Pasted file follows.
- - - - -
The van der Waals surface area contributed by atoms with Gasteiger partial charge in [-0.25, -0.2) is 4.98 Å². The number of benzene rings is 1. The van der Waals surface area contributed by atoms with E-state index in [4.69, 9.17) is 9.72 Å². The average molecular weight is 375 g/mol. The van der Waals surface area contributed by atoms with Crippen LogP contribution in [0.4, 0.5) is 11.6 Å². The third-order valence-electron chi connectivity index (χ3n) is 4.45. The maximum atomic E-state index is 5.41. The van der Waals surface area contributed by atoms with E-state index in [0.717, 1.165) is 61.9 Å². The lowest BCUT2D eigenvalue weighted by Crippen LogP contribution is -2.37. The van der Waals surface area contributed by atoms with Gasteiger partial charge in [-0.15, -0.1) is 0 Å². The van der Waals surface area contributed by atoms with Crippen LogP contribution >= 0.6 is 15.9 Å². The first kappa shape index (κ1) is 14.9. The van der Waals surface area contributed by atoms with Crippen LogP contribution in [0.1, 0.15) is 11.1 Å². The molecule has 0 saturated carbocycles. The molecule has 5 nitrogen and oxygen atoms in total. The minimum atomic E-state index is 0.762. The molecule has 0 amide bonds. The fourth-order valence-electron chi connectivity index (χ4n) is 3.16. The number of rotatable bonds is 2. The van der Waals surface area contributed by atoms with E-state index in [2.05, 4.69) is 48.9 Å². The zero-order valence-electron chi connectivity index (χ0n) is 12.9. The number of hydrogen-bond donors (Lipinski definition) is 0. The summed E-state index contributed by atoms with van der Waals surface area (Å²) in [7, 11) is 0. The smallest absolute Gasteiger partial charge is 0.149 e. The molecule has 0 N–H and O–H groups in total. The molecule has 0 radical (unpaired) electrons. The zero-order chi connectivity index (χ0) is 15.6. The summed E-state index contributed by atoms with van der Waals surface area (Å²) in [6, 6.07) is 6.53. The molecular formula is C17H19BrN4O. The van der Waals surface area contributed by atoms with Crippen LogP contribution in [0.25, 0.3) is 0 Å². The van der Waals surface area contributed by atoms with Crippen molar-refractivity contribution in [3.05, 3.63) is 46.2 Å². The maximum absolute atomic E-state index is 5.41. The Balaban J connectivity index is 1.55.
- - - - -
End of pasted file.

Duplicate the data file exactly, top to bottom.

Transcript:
The van der Waals surface area contributed by atoms with Gasteiger partial charge in [-0.25, -0.2) is 4.98 Å². The number of benzene rings is 1. The van der Waals surface area contributed by atoms with E-state index in [4.69, 9.17) is 9.72 Å². The average molecular weight is 375 g/mol. The van der Waals surface area contributed by atoms with Crippen LogP contribution in [0.4, 0.5) is 11.6 Å². The third-order valence-electron chi connectivity index (χ3n) is 4.45. The maximum atomic E-state index is 5.41. The van der Waals surface area contributed by atoms with E-state index in [0.717, 1.165) is 61.9 Å². The lowest BCUT2D eigenvalue weighted by Crippen LogP contribution is -2.37. The van der Waals surface area contributed by atoms with Gasteiger partial charge in [-0.15, -0.1) is 0 Å². The van der Waals surface area contributed by atoms with Crippen LogP contribution >= 0.6 is 15.9 Å². The first kappa shape index (κ1) is 14.9. The van der Waals surface area contributed by atoms with Crippen LogP contribution in [0.1, 0.15) is 11.1 Å². The molecule has 0 saturated carbocycles. The molecule has 5 nitrogen and oxygen atoms in total. The minimum atomic E-state index is 0.762. The molecule has 0 amide bonds. The fourth-order valence-electron chi connectivity index (χ4n) is 3.16. The number of rotatable bonds is 2. The van der Waals surface area contributed by atoms with E-state index in [2.05, 4.69) is 48.9 Å². The zero-order valence-electron chi connectivity index (χ0n) is 12.9. The number of hydrogen-bond donors (Lipinski definition) is 0. The summed E-state index contributed by atoms with van der Waals surface area (Å²) in [7, 11) is 0. The smallest absolute Gasteiger partial charge is 0.149 e. The molecule has 0 N–H and O–H groups in total. The molecule has 0 radical (unpaired) electrons. The zero-order chi connectivity index (χ0) is 15.6. The summed E-state index contributed by atoms with van der Waals surface area (Å²) in [6, 6.07) is 6.53. The molecular formula is C17H19BrN4O. The van der Waals surface area contributed by atoms with Crippen LogP contribution in [0.25, 0.3) is 0 Å². The van der Waals surface area contributed by atoms with Crippen molar-refractivity contribution in [3.05, 3.63) is 46.2 Å². The maximum absolute atomic E-state index is 5.41. The Balaban J connectivity index is 1.55.